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Nadja Berruyer, the art of contemporary embroidery

It was in April 2021, after a visit to François Jauvion’s studio, that Artistes Actuels first met Nadja Berruyer, his studio neighbor. The interview was brief, but our hands will always remember brushing against a Matryoshka of precious, colorful, sparkling pearls.

Time passed, and in June 2023, at the Grand Baz’Art, Gisors’ international outsider art festival, Artistes Actuels met up with the embroidery artist again, and awarded her the Prix Artistes Actuels. She exhibited embroidered paintings and ceramics. Among the works of the 23 exhibitors, her dreamlike creatures combining humanity, animals and plants were our favorite.

Embroider or set your imagination to music like a harpist

Nadja’s childhood was lulled by fairy tales from all over the world. She was also deeply influenced by Russian culture, its literature, architecture, colors and embroidery. Is this due to her distant Georgian origins?

Holding a needle has always come naturally to her. Her inborn meticulousness and precision were reinforced by her training as an interior designer.

When Nadja embraced the enchanting world of embroidery, she went far beyond ornament.

Carried along by a gentle breeze, her fingers caress and capture the fine colored materials, organizing them according to her dreams. If Nadja were a musician, she’d be a harpist.

Contemporary pearled and sparkle embroidery: an embroiderer with eyes at her fingertips

Bohemia glass pearls and ultra-fine Japanese silk thread are her raw materials: high quality and very expensive. The threads come from Japan, the pearls from flea market antiques dealers, and from the stock of Madame Bervilère, a former embroiderer, which Nadja bought in 1992.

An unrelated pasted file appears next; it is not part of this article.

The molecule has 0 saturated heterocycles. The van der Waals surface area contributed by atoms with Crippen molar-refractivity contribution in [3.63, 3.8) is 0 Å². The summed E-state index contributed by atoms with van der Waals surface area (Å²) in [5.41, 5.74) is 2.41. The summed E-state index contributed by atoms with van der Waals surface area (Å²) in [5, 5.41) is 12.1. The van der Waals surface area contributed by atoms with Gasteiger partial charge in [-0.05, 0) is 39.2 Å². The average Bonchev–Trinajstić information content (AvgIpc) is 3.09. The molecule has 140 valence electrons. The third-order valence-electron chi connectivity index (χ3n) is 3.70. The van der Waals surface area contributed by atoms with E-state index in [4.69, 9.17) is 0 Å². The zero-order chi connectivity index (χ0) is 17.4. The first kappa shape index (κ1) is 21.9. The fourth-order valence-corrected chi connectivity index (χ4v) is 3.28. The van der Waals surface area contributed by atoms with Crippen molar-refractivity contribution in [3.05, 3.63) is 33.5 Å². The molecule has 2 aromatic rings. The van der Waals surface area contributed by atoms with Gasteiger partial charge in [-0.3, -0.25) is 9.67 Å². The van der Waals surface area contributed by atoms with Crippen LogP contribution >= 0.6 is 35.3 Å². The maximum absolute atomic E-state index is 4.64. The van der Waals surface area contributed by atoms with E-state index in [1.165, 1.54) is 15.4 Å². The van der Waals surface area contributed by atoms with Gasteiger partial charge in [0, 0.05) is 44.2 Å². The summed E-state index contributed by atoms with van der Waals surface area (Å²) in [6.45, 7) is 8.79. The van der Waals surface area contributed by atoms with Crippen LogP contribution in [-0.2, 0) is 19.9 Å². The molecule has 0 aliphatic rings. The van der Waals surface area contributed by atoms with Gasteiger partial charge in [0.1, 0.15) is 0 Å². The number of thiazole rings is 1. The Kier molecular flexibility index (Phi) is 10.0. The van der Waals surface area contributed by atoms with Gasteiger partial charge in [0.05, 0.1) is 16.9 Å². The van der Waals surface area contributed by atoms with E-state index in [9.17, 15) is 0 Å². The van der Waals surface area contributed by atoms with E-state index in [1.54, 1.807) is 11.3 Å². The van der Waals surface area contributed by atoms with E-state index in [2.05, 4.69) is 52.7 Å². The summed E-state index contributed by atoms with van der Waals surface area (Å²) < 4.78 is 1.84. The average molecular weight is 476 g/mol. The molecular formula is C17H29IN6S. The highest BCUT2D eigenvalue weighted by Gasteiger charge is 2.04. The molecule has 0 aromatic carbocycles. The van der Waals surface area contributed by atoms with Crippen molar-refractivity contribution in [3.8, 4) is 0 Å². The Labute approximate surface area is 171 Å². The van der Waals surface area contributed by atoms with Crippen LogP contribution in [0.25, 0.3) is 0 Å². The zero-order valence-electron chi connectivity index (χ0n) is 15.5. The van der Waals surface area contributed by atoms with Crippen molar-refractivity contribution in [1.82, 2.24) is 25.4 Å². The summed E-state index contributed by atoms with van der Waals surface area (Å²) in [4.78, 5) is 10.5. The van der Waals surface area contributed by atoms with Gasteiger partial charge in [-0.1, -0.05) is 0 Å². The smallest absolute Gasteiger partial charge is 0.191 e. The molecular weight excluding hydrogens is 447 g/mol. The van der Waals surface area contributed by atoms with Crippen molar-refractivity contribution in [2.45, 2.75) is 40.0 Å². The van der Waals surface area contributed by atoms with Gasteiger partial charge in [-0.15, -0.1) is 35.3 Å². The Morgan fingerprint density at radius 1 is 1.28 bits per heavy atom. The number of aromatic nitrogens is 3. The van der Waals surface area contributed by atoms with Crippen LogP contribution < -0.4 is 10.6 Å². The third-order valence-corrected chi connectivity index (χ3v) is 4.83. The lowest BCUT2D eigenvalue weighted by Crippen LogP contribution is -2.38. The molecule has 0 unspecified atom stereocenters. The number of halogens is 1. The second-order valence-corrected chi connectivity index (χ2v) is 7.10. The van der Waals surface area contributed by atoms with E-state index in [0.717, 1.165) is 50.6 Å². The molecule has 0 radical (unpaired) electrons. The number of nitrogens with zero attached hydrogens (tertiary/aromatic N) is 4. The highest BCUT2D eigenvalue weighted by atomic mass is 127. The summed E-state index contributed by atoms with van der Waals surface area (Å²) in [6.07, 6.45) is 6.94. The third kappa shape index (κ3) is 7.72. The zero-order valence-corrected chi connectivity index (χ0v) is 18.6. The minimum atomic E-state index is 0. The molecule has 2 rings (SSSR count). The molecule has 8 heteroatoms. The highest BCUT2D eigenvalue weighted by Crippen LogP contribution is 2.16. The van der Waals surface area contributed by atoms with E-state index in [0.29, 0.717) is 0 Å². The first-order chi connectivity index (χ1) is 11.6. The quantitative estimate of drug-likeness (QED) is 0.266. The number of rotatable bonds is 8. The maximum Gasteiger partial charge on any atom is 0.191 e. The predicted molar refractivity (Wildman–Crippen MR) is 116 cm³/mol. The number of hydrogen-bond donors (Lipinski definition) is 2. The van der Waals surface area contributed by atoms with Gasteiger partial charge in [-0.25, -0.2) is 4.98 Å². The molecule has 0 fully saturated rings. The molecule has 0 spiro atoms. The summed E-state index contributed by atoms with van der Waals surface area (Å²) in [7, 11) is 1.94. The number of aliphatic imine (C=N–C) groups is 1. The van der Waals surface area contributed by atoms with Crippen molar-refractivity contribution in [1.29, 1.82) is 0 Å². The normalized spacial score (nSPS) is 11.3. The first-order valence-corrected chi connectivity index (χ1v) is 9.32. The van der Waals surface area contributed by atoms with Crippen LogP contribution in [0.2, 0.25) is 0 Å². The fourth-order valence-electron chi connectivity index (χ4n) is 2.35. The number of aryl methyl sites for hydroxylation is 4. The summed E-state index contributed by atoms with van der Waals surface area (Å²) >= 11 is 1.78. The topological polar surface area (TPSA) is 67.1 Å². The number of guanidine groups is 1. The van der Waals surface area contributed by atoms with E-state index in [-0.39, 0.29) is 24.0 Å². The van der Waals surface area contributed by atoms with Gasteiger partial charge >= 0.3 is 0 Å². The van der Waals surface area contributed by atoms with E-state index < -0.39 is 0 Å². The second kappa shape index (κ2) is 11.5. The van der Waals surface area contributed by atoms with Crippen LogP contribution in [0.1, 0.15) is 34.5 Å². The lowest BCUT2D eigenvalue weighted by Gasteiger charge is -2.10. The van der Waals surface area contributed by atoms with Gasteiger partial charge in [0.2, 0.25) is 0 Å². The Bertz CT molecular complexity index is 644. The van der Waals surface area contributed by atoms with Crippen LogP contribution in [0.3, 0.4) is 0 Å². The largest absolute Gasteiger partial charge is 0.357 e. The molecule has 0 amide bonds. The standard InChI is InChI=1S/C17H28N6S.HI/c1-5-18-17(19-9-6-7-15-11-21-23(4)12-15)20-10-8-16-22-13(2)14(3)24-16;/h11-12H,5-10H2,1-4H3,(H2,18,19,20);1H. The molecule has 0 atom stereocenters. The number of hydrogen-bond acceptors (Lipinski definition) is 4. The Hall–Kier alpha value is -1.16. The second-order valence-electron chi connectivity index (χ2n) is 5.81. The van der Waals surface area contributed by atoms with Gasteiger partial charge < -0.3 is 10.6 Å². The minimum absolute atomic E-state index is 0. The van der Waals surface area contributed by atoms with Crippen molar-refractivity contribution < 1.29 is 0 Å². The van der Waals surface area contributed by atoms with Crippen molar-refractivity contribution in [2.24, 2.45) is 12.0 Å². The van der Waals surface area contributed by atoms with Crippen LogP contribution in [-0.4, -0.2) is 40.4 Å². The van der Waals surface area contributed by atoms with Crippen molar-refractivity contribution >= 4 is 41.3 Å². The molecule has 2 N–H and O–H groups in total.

Nadja is a master of Lunéville point, a technique developed in the early 20th century and now listed as an intangible cultural heritage site.

If chain stitch is the basis, with pearls the work becomes very complex…

Placed on the thread used to make the chain, the pearls slide along the thread to be captured in each chain loop. Thus fixed, they rest under the embroidery loom. The pattern is created by the eyes at the artist’s fingertips!

Once finished, the fabric leaves the loom, and the motif is revealed by turning it over…

Nadja Berruyer applied her exceptional skills to haute-couture and the creation of costumes for theater, opera, film and academia. For 15 years, she took part in the enchanting creations of the Opéra Garnier, Bastille, the Opéra de Lyon and the Grand Théâtre de Genève… But around 2005, the lights of craftsmanship were extinguished by industrial fabrics.

For pleasure, alongside her work, she first made creations around costume (hat, jacket, Juliette’s cape), then turned to creations of the “indispensable useless”: paintings and matriochkas.

In embroidery, engraving or ceramics, which Nadja has discovered in recent years, the artist tells stories, plays with materials and tools to pursue her dreams.

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